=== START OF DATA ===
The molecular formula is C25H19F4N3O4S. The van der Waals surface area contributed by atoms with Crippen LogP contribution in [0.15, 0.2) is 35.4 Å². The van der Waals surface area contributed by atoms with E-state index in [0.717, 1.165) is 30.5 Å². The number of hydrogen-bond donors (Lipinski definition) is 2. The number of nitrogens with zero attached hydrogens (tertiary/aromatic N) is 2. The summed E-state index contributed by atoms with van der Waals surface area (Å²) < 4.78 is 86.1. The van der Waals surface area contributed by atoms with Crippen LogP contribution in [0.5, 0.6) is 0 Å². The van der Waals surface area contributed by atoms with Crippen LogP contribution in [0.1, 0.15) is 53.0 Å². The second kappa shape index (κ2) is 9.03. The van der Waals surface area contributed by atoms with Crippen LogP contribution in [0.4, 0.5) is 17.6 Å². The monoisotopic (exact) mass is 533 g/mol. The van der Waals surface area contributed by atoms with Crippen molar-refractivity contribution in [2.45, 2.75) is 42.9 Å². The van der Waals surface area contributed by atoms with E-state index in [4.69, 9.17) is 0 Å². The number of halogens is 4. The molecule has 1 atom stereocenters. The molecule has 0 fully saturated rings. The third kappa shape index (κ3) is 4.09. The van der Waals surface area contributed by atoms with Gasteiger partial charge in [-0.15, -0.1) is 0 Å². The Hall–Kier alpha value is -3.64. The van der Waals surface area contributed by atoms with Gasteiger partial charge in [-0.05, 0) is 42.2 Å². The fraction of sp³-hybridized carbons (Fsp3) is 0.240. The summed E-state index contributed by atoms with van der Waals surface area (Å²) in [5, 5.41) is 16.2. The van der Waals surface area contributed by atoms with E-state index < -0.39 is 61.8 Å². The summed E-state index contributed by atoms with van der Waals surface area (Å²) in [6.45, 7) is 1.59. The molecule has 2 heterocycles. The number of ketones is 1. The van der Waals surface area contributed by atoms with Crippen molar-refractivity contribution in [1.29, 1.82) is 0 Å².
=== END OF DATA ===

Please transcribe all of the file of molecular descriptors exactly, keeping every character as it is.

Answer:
The molecular formula is C25H19F4N3O4S. The van der Waals surface area contributed by atoms with Crippen LogP contribution in [0.15, 0.2) is 35.4 Å². The van der Waals surface area contributed by atoms with E-state index in [0.717, 1.165) is 30.5 Å². The number of hydrogen-bond donors (Lipinski definition) is 2. The number of nitrogens with zero attached hydrogens (tertiary/aromatic N) is 2. The summed E-state index contributed by atoms with van der Waals surface area (Å²) < 4.78 is 86.1. The van der Waals surface area contributed by atoms with Crippen LogP contribution in [0.5, 0.6) is 0 Å². The van der Waals surface area contributed by atoms with Crippen LogP contribution in [0.1, 0.15) is 53.0 Å². The second kappa shape index (κ2) is 9.03. The van der Waals surface area contributed by atoms with Crippen LogP contribution in [0.4, 0.5) is 17.6 Å². The monoisotopic (exact) mass is 533 g/mol. The van der Waals surface area contributed by atoms with Crippen molar-refractivity contribution in [2.45, 2.75) is 42.9 Å². The van der Waals surface area contributed by atoms with E-state index in [4.69, 9.17) is 0 Å². The number of halogens is 4. The molecule has 1 atom stereocenters. The molecule has 0 fully saturated rings. The third kappa shape index (κ3) is 4.09. The van der Waals surface area contributed by atoms with Gasteiger partial charge in [-0.15, -0.1) is 0 Å². The Hall–Kier alpha value is -3.64. The van der Waals surface area contributed by atoms with Gasteiger partial charge in [-0.05, 0) is 42.2 Å². The fraction of sp³-hybridized carbons (Fsp3) is 0.240. The summed E-state index contributed by atoms with van der Waals surface area (Å²) in [5, 5.41) is 16.2. The van der Waals surface area contributed by atoms with E-state index < -0.39 is 61.8 Å². The summed E-state index contributed by atoms with van der Waals surface area (Å²) in [6.45, 7) is 1.59. The molecule has 2 heterocycles. The number of ketones is 1. The van der Waals surface area contributed by atoms with Crippen molar-refractivity contribution in [1.29, 1.82) is 0 Å².